While that may seem pretty weird, the sad reality is that all public lands, including national parks and wildlife refuges, are potentially open to oil and gas leasing, unless they are designated as “wilderness”—the highest form of land protection given by the federal government.
Photo: Arches National Park. Credit: Parudox, Flickr
During October's government shutdown, Congress essential shut out all visitors from national parks. But guess who they wanted to allow in while you couldn't get past the entrance gates? Logging companies. One of the disastrous bills introduced in Congress during the government shutdown would further threatened public lands, including one that would allow timber companies to log in Yosemite National Forest.
After our WildAlert supporters rose up in protest, the iconic park was pulled from the logging bill, leaving Stanislaus National Forest in the crosshairs. Strangely, the bill attempts to capitalize upon the disaster of a huge fire that devastated crucial habitat and recreational areas.
Photo: Flickr, Arian-Zwegers (adapted by Lydia Hooper)
A recent discovery in Utah’s Grand Staircase-Escalante National Monuments gives a new meaning to America’s “wildlands.”
A new dinosaur species, Lythronax argestes, was discovered by paleontologists at a site in southern Utah’s Grand Staircase-Escalante National Monument. Their findings were published earlier this year. This discovery was not only momentous for the field of paleontology, it also made clear that some of our carefully-preserved public lands possess a unique legacy.
The new dinosaur, whose name means "Gore King from the Southwest," is thought to be a close ancestor of Tyrannosaurus rex, making it a major find. Only a tiny fraction of the Grand Staircase-Escalante area has been excavated by paleontologists, but it has already proven unusually fruitful, yielding the only known specimen of a new Triceratops ancestor in 1998 among other fossils.
Experts think there are many more bones waiting to be unearthed in the once-swampy region these dinosaurs inhabited eons ago.
Credit: Bureau of Land Management, Flickr
For the 16 days that the federal government was shutdown this fall, all of America's national parks, refuges, forests and other wild lands were closed, causing much distress to the public.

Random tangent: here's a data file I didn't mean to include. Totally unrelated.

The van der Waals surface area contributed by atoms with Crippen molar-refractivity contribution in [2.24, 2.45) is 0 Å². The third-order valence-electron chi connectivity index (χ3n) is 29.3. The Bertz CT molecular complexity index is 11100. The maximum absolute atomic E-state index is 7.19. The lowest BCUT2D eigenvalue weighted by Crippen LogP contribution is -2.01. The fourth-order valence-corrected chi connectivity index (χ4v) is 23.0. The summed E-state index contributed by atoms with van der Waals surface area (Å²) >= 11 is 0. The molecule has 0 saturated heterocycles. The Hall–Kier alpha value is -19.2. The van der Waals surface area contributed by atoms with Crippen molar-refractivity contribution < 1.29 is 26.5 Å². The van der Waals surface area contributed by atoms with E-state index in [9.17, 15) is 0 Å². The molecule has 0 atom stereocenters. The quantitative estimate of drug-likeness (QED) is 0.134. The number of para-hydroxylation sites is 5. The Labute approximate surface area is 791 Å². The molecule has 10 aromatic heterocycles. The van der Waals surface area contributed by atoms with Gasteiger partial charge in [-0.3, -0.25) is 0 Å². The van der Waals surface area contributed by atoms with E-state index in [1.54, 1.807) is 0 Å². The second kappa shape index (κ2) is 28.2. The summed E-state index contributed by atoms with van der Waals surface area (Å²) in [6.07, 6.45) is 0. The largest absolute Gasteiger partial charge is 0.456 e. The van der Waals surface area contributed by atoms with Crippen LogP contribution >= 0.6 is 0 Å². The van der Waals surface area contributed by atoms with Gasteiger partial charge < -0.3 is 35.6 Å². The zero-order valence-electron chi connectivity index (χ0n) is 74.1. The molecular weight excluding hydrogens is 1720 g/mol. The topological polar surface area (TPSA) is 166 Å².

Calamities during the government shutdown included cancelled trips of a lifetime, ruined weddings, stranded visitors, strapped workers and huge economic losses to local communities. Sadly, vandalism at parks increased, including attempted theft of artifacts at Kennesaw Mountain National Battlefield Park.
A local man is facing charges for attempting to take items he dug up from the land that marks one of the definitive battles of the Civil War.
Photo: Kennesaw Mountain National Battlefield Park. Credit: Flickr, kafoster27
Park rangers aren't usually associated with protest movements, but this year was different. A group of fed-up park rangers said enough is enough when it comes to encroaching oil and gas drilling near our national parks. In April, after hearing from fellow rangers in western parks about how drilling is infringing upon national parks, Ranger Ellis Richards created Park Rangers for Our Lands and joined the ranks of conservationists urging the federal government to curb drilling near the parks. The rangers say requests for oil and gas leases on western public lands managed by the Bureau of Land Management (BLM) should be denied if they are close enough to national parks to threaten them. Weird? Maybe not so much. A bit unusual and cool to see rangers calling out the government for misguided decisions? Heck yeah.
Credit: GOC53, Flickr
Would-be tourists to our national parks, monuments and refuges met with closed gates and huge disappointment over the 16 days of the government shutdown in October. Apparently some of the local Wyoming bison didn't like it either. Those bison who took it upon themselves to knock down a roadblock outside Kelly, Wyoming, near Grand Teton National Park.